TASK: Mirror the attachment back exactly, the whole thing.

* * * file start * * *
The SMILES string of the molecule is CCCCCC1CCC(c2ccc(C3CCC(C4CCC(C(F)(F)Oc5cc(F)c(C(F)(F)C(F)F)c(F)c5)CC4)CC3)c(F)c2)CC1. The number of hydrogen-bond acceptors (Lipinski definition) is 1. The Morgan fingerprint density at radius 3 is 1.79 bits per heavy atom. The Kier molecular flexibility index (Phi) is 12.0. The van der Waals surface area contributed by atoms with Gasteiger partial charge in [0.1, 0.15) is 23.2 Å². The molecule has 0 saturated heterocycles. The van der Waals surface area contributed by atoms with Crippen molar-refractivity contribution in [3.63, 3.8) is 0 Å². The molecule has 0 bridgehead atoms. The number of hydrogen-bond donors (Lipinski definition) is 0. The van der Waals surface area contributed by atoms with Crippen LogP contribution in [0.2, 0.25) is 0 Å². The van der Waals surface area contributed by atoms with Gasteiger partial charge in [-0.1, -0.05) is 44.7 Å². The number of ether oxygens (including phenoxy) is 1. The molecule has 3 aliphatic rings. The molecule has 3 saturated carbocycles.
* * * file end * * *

The SMILES string of the molecule is CCCCCC1CCC(c2ccc(C3CCC(C4CCC(C(F)(F)Oc5cc(F)c(C(F)(F)C(F)F)c(F)c5)CC4)CC3)c(F)c2)CC1. The number of hydrogen-bond acceptors (Lipinski definition) is 1. The Morgan fingerprint density at radius 3 is 1.79 bits per heavy atom. The Kier molecular flexibility index (Phi) is 12.0. The van der Waals surface area contributed by atoms with Gasteiger partial charge in [0.1, 0.15) is 23.2 Å². The molecule has 0 saturated heterocycles. The van der Waals surface area contributed by atoms with Crippen molar-refractivity contribution in [3.63, 3.8) is 0 Å². The molecule has 0 bridgehead atoms. The number of hydrogen-bond donors (Lipinski definition) is 0. The van der Waals surface area contributed by atoms with Crippen LogP contribution in [0.2, 0.25) is 0 Å². The van der Waals surface area contributed by atoms with Gasteiger partial charge in [-0.1, -0.05) is 44.7 Å². The number of ether oxygens (including phenoxy) is 1. The molecule has 3 aliphatic rings. The molecule has 3 saturated carbocycles.